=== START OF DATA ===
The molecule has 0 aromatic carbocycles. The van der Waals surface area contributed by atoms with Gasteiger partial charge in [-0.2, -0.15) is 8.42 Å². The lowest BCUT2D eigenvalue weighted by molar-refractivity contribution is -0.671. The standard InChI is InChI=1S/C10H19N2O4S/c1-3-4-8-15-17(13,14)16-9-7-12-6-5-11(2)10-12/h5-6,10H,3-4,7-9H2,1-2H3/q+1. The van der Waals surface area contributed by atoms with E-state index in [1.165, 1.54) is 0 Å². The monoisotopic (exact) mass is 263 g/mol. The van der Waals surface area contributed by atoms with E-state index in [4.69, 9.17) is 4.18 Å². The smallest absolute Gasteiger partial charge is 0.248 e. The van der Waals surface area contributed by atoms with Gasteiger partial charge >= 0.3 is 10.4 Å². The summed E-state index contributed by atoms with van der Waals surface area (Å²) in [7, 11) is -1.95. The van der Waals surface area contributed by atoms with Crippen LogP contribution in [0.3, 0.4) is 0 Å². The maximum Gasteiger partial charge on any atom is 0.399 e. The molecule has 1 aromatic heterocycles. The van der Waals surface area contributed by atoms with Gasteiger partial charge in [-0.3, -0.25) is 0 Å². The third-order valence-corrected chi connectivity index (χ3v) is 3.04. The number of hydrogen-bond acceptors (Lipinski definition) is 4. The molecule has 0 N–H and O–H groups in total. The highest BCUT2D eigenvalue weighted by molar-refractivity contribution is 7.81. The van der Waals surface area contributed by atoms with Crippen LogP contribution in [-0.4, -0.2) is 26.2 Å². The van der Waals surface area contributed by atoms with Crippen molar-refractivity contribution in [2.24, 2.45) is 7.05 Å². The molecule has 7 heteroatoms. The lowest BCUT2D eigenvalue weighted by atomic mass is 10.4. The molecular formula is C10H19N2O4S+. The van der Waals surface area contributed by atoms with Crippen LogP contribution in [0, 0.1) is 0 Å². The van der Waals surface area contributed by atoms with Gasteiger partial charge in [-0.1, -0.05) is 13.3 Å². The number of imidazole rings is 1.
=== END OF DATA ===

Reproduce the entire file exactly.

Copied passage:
The molecule has 0 aromatic carbocycles. The van der Waals surface area contributed by atoms with Gasteiger partial charge in [-0.2, -0.15) is 8.42 Å². The lowest BCUT2D eigenvalue weighted by molar-refractivity contribution is -0.671. The standard InChI is InChI=1S/C10H19N2O4S/c1-3-4-8-15-17(13,14)16-9-7-12-6-5-11(2)10-12/h5-6,10H,3-4,7-9H2,1-2H3/q+1. The van der Waals surface area contributed by atoms with E-state index in [1.165, 1.54) is 0 Å². The monoisotopic (exact) mass is 263 g/mol. The van der Waals surface area contributed by atoms with E-state index in [4.69, 9.17) is 4.18 Å². The smallest absolute Gasteiger partial charge is 0.248 e. The van der Waals surface area contributed by atoms with Gasteiger partial charge >= 0.3 is 10.4 Å². The summed E-state index contributed by atoms with van der Waals surface area (Å²) in [7, 11) is -1.95. The van der Waals surface area contributed by atoms with Crippen LogP contribution in [0.3, 0.4) is 0 Å². The maximum Gasteiger partial charge on any atom is 0.399 e. The molecule has 1 aromatic heterocycles. The van der Waals surface area contributed by atoms with Gasteiger partial charge in [-0.3, -0.25) is 0 Å². The third-order valence-corrected chi connectivity index (χ3v) is 3.04. The number of hydrogen-bond acceptors (Lipinski definition) is 4. The molecule has 0 N–H and O–H groups in total. The highest BCUT2D eigenvalue weighted by molar-refractivity contribution is 7.81. The van der Waals surface area contributed by atoms with Crippen LogP contribution in [-0.4, -0.2) is 26.2 Å². The van der Waals surface area contributed by atoms with Crippen molar-refractivity contribution in [2.24, 2.45) is 7.05 Å². The molecule has 7 heteroatoms. The lowest BCUT2D eigenvalue weighted by atomic mass is 10.4. The molecular formula is C10H19N2O4S+. The van der Waals surface area contributed by atoms with Crippen LogP contribution in [0, 0.1) is 0 Å². The van der Waals surface area contributed by atoms with Gasteiger partial charge in [-0.1, -0.05) is 13.3 Å². The number of imidazole rings is 1.